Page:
Game On! A Workshop at IIT

The teams spent the last 4 hours cutting, gluing, wiring, drawing, learning and coding to end the day with working, playable games.

Published
January 4, 2010
Reading Time
4 minutes

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I taught a workshop with Anijo Mathew in October at the Illinois Institute of Technology on prototyping in electronics or “sketching in hardware.”  The class was a variation on a concept created by IDEO’s Haiyan Zhang called “Game On!”  The idea is to demonstrate how fast the participants can move from concept to interactive prototype.  It’s incredible what people with little to no previous experience can achieve in the span of a few hours.  We constrain the workshop to the creation of a game because it allows people to be silly, excited and not over complicate the challenge.

Sketching in Hardware

Sketching is a tool for conveying and capturing the right level of information as quickly as possible. When designing for interactive systems there is often value to bringing sketching off of the notepad and realizing the interaction in technology. In this workshop you will be introduced to a set of tools (in this case, Arduino + Flash/Actionscript) and will break into teams to create a game that incorporates a variety of physical interactions.

In the workshop, we had a bunch of electronic sensors that were plugged into a prototyping board called Arduino.  The Arduino was plugged into the computer with a USB cable that allows the sensors to control a game on the screen.  We started the day getting Arduino working with Adobe Flash on everyone’s computer.  After everyone got it working we split into groups and started brainstorming ideas for games.  The teams spent the last 4 hours cutting, gluing, wiring, drawing, learning and coding to end the day with working, playable games.  Check out the games they made and some technical details after the jump.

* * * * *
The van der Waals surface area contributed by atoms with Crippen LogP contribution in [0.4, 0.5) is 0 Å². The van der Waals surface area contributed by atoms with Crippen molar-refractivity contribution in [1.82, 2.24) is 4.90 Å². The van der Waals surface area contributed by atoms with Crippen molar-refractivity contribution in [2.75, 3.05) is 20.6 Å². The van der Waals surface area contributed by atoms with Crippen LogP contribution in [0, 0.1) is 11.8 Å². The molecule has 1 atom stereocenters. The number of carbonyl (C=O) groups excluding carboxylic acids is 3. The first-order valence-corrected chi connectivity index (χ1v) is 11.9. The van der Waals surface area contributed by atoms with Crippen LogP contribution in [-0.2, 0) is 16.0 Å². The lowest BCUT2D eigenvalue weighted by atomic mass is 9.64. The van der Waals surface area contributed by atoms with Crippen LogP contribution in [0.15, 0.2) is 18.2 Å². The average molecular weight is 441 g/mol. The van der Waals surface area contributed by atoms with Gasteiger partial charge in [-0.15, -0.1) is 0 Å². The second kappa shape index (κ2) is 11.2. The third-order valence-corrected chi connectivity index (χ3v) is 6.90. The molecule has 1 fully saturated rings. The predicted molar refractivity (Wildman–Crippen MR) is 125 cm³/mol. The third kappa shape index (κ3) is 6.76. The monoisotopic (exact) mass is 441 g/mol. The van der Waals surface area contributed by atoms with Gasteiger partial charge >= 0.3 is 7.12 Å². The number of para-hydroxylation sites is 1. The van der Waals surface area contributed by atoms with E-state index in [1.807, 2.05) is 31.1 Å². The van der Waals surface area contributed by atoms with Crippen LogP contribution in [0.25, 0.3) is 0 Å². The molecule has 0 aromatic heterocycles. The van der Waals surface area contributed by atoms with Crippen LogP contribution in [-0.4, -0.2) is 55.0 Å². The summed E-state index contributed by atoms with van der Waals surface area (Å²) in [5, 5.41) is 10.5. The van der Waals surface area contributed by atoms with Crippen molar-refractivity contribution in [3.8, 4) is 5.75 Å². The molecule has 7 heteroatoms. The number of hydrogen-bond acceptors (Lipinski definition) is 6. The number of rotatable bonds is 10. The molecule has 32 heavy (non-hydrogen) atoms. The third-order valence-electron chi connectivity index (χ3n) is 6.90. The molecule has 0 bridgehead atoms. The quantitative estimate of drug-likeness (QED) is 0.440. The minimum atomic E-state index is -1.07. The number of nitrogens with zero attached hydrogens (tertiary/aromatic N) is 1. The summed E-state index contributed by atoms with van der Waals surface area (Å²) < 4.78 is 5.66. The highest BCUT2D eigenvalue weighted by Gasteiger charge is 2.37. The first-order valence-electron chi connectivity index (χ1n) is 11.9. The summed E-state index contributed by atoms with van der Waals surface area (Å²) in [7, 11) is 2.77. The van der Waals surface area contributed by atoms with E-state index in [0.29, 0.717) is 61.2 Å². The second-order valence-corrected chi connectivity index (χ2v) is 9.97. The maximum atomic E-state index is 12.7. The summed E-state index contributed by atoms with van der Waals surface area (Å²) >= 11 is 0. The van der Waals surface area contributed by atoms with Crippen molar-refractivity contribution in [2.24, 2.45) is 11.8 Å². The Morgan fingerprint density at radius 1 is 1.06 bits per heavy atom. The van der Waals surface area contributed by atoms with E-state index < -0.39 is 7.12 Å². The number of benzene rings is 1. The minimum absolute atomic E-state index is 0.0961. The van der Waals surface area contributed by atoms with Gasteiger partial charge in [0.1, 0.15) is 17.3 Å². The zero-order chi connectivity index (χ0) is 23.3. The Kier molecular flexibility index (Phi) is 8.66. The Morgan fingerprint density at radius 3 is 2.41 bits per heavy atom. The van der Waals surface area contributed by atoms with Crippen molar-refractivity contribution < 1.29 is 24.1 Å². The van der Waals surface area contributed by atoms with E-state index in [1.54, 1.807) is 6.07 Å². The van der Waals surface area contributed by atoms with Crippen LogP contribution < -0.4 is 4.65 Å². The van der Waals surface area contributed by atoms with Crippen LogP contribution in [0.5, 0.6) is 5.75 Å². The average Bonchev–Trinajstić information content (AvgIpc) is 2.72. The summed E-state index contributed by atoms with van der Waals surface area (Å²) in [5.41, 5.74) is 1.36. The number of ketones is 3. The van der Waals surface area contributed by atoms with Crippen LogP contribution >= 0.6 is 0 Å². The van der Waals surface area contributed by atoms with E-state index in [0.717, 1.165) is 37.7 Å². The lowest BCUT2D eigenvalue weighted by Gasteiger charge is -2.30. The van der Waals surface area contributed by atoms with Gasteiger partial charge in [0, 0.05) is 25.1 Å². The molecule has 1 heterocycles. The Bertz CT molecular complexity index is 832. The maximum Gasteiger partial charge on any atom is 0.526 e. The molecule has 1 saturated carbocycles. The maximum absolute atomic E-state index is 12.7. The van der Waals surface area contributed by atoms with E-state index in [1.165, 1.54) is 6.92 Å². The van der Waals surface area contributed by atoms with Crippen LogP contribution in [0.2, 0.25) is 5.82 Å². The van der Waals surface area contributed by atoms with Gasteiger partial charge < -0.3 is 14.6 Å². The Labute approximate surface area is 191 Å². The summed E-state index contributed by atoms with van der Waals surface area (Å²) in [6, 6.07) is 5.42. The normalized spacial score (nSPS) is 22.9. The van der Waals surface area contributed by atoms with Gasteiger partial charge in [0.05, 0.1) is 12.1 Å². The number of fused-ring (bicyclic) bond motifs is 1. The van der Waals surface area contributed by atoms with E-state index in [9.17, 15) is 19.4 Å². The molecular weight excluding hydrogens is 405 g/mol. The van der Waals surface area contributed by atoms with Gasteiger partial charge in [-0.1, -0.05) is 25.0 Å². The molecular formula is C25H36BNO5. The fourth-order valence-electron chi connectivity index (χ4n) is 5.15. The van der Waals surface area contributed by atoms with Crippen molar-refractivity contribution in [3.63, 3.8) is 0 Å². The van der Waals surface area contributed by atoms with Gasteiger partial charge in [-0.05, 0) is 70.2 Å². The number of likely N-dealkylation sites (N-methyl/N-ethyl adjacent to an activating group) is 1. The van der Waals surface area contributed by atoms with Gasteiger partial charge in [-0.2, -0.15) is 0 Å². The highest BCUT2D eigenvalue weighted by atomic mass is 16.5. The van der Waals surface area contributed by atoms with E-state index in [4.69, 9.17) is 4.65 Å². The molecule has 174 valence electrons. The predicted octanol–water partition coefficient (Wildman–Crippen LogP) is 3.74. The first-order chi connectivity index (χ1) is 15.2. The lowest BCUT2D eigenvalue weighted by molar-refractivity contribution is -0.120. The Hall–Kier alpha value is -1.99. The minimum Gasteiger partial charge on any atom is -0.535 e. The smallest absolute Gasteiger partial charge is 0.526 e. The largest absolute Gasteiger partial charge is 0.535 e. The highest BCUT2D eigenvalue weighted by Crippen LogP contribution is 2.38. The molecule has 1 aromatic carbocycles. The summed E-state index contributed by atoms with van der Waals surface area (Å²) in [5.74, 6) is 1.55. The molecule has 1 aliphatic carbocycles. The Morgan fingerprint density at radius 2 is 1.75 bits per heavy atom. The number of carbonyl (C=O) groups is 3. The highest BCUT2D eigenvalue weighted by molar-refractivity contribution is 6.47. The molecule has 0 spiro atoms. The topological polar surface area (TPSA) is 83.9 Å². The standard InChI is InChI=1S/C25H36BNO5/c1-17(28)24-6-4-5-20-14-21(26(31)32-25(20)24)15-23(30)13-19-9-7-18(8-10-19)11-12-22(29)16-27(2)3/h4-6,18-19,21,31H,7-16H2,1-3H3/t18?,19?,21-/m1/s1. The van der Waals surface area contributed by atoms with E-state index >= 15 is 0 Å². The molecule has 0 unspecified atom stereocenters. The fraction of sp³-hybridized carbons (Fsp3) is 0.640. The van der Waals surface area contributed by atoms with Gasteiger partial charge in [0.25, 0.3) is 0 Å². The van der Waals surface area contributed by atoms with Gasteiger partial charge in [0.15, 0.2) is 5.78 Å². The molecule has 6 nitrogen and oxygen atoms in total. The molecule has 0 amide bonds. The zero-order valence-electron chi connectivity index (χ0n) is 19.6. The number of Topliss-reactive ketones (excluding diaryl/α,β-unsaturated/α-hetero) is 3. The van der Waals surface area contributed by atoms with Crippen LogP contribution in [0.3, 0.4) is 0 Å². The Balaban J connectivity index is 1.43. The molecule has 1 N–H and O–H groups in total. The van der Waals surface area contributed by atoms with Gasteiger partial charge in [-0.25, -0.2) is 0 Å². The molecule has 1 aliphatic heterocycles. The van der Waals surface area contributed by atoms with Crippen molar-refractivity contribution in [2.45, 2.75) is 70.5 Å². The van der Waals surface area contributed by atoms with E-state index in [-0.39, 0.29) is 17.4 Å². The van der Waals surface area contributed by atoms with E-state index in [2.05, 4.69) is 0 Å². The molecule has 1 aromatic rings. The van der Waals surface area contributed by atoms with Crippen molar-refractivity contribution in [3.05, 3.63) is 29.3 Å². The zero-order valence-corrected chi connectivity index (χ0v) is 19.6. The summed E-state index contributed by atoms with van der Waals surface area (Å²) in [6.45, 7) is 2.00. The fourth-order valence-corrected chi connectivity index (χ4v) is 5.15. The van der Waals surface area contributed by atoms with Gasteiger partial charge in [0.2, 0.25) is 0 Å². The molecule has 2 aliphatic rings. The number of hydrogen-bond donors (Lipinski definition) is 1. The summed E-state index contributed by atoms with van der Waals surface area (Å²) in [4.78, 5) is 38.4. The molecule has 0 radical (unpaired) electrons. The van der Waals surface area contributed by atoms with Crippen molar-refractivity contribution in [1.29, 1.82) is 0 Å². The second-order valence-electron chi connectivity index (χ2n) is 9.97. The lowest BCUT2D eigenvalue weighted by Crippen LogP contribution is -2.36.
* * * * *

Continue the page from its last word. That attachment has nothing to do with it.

The Games:

Lion Vs. Pig:

This game uses Arduino connected to potentiometers, distance sensors and an arcade button.  The pig tries to eat the lettuce, and the Lion tries to eat the pig.  The pig can hide from the Lion behind the barn.  The position of the animals is controlled with the distance sensors and sliders, while the lettuce is randomly placed with the arcade button.


Singing Glass:

This uses a rotary touch strip to control the pitch that the wine glass makes.  When the pitch is high enough for a period of time, the glass breaks.

Kick the Cat:

This game uses Arduino connected to a flex sensor taped to a force sensor.  The player bends the end of the flexible sensor assembly backwards like a catapult to determine the angle and squeezes to control the power.  When he/she releases, the shoe kicks the cat.  The objective is to get the cat into the trash can.  The force sensor/flex sensor control was really fun, unfortunately I didn’t get a photo of it.  You can see the control on the bottom left of the video.

Soccer Shoot Out:

soccer2Source: thenewidiom.com

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This game uses a three axis accelerometer (like the Wii) taped to the player’s shoe.  the movement of the player’s kick controls whether the ball will go into the goal or not.

Check out what the students had to say on their blog at The New Idiom.

The Details:

We had a bunch of sensors to choose from and each team of 3 had an Arduino Board.  We loaded some software called Firmata onto the Arduino boards that allowed us to do all the programming within Flash.  The Flash library for communicating with Firmata on Arduino is called as3glue.  We took the “simpleIO” example from as3glue and used that as a starting point.  The last piece of software is Serproxy (downloaded from Arduino site), which passes the messages from the USB connection into Flash.

As the teams were coding I would ask if they got stuck on anything and would make examples to help them out.  I posted all of my materials including the examples here.  I borrowed a bunch of office supplies from IDEO to use as props, but the props work much better when I have brought a bin of old junky toys, pipe cleaners, foam, clay, etc.

Sensor list for Sparkfun: (in order of importance)

IR Distance Sensors, Jumper Wires

Rotary Potentometers, Knobs

Slide Potentiometers, Sliders

Arcade buttons (Blue, Green, Pink, Yellow)

Light Sensors:

Flex sensors

Accelerometers

50 cm touch strips

Rotary touch strips

Wii Nunchucks, Wii Nunchuck Adapters:

Force Sensors

Capacitive Touch Sensors

Motion Sensors

Color Sensors

Dave Vondle